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Posts posted by cjumper

  1. If dogs and cats and hamsters and cats and horses and tarantulas go over the Rainbow Bridge when they die, do our treasured pet fish go under it?

    I am about to lose a beautiful grown-to-be-huge black lionhead to external ulcers, unless Tricide Neo works a miracle. (It has before. Maybe it will again.)

    What about mudskippers? Do they get to choose their route?

    Yes, I do know this is a silly post or a sad one, depending on how you feel about this Rainbow Bridge phenomenon.

    Caroline in San JOse

  2. Howdy, folks.

    Last November we got a gorgeous big old cinnabar colored oranda from a high-volume store in San Francisco's Chinatown. (It's a wonderful store, but fish from there DO need to be dipped and quarantined. Some haven't made it out of quarantine.)

    After at least a month's quarantine and 2 salt baths, the oranda went into our 75G tank. (Bad Caroline! I didn't dip her in praziquantal because I was too lazy to go get a new supply of PraziPond.)

    Including big flowing tails, tank residents are two 5-to 6-in orandas (including the newish one), a 3- to 4-in lionhead, and a 5-to 6-in Ryukin, plus a couple of fat 6-in dojos, 3 1-in cories, and lots of blooming big and small anubias. The water is VERY hard, ammonia and nitrite are 0, and nitrates sometimes get up to 45 when we're out of town but we generally change water before it hits 30. We keep the temp at about 76.

    Now the cinnabar oranda is flashing against the gravel and plants, and the ryukin is flashing sometimes too.

    So, I want to nuke the possible flukes with PraziPro.

    I know the dosage to use for 75gal ... a scant gram. But is there a good way to dissolve it completely and quickly so it doesn't float around like snow in a paperweight for weeks? (Maybe I should try some tank water and a blender?)

    Thanks for your advice,


    San Jose

  3. Hi, folks!

    I'm sorry I've been so... so... so very absent for so long.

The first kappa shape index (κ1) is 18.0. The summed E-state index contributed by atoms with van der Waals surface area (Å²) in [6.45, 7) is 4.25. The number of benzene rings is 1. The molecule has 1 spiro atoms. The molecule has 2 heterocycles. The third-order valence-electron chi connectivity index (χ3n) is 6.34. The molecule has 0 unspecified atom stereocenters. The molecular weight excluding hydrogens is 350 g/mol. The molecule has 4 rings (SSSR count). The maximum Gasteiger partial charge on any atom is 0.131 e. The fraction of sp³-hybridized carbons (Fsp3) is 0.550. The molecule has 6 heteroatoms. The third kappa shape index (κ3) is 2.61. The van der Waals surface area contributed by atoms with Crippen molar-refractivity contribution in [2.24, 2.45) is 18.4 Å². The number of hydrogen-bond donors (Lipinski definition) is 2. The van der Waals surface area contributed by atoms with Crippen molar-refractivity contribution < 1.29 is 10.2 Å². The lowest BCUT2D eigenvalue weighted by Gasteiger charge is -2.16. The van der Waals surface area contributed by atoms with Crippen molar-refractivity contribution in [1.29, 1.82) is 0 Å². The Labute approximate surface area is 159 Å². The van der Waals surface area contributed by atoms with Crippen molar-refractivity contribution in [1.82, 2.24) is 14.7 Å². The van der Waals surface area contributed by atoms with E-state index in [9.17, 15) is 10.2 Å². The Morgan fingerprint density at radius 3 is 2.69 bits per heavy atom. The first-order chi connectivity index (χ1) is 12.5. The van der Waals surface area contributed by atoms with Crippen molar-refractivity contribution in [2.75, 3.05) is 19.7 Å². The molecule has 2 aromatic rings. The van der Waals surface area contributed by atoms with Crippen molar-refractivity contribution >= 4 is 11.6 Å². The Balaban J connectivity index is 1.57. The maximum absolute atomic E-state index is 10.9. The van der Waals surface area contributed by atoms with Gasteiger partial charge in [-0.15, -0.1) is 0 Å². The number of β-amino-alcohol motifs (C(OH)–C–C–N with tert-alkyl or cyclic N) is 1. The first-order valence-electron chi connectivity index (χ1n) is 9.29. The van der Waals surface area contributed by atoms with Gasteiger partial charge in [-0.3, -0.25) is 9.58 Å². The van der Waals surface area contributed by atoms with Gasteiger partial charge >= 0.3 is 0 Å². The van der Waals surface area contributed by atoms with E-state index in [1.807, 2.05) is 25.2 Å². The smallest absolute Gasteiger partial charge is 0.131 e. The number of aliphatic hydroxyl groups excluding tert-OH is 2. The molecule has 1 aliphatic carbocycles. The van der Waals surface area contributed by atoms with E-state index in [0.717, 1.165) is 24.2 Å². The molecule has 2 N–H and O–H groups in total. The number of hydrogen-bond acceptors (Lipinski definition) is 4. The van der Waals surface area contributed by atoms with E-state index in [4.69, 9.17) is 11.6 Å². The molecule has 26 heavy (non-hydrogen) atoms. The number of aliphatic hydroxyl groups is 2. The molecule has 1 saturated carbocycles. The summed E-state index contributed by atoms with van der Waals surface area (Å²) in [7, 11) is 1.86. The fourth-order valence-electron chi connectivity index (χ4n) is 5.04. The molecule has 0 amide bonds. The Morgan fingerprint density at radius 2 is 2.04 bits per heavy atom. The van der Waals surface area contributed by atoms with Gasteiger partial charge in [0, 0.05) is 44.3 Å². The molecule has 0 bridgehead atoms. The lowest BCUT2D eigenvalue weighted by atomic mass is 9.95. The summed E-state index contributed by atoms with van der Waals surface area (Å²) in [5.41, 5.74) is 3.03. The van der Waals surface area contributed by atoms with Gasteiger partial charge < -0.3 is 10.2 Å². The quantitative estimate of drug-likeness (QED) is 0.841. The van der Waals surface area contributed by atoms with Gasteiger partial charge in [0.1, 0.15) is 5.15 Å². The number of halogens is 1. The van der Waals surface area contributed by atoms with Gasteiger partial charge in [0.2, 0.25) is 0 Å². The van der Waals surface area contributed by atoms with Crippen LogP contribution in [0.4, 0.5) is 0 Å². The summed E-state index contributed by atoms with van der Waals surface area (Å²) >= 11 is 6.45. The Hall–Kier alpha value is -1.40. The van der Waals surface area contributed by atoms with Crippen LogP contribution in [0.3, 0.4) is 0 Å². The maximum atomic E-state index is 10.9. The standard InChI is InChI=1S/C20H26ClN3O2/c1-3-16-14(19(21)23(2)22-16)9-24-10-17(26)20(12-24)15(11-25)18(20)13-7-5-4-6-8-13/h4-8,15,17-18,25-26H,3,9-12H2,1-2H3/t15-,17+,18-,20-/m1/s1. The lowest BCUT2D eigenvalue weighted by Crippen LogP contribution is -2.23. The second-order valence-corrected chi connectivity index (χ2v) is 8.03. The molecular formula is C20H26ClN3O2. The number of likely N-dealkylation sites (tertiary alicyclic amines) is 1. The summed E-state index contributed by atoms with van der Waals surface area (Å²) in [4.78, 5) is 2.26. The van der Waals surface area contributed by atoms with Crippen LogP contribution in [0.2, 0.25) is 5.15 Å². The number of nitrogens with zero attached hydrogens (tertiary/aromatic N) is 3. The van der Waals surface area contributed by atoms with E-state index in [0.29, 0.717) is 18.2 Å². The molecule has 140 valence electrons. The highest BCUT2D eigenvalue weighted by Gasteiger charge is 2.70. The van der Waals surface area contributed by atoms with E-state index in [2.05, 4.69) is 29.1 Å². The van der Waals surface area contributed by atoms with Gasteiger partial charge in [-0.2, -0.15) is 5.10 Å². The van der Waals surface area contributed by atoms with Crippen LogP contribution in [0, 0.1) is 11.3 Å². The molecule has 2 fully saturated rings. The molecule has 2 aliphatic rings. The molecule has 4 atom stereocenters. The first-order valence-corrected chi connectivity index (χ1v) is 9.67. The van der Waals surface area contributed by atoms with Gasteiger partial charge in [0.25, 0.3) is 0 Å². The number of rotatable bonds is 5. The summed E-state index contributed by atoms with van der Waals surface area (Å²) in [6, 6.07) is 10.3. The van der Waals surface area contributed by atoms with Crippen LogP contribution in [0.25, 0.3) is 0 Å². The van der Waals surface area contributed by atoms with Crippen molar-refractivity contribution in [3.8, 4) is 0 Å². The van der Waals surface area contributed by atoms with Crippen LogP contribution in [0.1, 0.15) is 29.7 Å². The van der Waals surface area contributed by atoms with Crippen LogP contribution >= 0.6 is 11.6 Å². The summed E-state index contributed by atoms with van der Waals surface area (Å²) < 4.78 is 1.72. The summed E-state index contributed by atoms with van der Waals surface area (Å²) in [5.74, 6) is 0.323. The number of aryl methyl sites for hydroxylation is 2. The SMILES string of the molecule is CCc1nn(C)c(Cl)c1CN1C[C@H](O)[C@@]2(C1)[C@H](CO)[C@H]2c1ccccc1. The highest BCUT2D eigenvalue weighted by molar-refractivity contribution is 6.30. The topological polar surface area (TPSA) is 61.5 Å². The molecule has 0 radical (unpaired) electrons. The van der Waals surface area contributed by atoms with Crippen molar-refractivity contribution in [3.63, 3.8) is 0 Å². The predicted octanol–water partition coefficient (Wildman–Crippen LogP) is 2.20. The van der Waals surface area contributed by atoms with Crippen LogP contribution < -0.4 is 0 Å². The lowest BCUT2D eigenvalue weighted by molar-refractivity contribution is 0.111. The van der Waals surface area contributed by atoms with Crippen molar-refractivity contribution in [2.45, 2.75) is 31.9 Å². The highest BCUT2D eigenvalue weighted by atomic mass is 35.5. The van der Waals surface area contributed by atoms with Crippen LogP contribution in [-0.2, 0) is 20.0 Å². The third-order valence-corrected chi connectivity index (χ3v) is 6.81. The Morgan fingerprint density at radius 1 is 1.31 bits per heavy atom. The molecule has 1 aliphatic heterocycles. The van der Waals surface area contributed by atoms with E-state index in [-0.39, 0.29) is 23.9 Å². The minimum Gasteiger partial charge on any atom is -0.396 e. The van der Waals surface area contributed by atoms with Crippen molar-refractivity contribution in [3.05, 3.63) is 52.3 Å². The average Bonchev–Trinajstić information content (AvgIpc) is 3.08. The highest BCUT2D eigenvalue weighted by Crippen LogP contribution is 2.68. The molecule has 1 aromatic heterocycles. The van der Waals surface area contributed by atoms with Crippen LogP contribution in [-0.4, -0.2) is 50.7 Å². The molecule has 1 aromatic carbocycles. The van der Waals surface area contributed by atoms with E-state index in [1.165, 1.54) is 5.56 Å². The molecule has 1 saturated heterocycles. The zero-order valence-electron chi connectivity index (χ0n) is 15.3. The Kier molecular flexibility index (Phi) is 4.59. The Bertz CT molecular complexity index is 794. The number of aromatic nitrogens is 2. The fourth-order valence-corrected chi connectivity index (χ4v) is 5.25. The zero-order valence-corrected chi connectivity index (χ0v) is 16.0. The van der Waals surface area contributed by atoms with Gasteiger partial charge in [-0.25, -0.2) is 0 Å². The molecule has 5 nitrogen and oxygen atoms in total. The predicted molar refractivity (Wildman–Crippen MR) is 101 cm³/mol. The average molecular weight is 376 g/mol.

I just saw a video that I know y'all will like.

    I tried searching to see if somebody already posted this link, but my computer keeps balking. And now I can't figure out how to insert a clickable link. Please cut and paste, and enjoy the ballet.

    Fond regards,

    Caroline in San Jose

    Link removed

  4. Can you temporarily transfer one of the other fish to his tank to see whether he responds to the company?

    I think seeing whether he wants to be sociable is worthwhile. Noticing that he has company could be good for him. If not, remove the other fish.

    I have had peaceful comets and ornery orandas. I've never had a lionhead/ranchu who acted mean though. Maybe they just can't aerodynamically manage it.

    Right now my 12gal quarantine tank houses a tiny long finned torpedo-shaped bright red telescope-eye goldfish and a new Juli cat. They are schooling together and eating together. I wonder whether they still will when put in a big tank with others of their own species.

    Caroline in San Jose

  5. I have had no trouble with Dojos and bristlenose plecs, but I *have* had trouble with the plecs stripping my slower goldfish of slime and scales, sometimes killing the goldfish.

    Now I keep a couple of adult bristlenose plecos separately where they can breed, and I use some half-grown youngsters to clean the other tanks. I also trade in extra plecos at my favorite fish store.

    Caroline in San Jose

  6. We had a number of white clouds in our 75g tank when the goldfish were smaller. We had plenty of plants for them to hide in, but usually they were swimming in open water mid-tank. Over 3 years or so, they died out. By then the goldfish were getting big enough to eat them, so we didn't replace the minnows. But they were delightful when the GF were smaller.

    Now we have a couple of frisky dojo loaches and a couple of bristle-nose plecs in that tank (plus 4 or 5 fat goldfish). If I ever start a tank with small goldfish again, I'd surely like some more white clouds.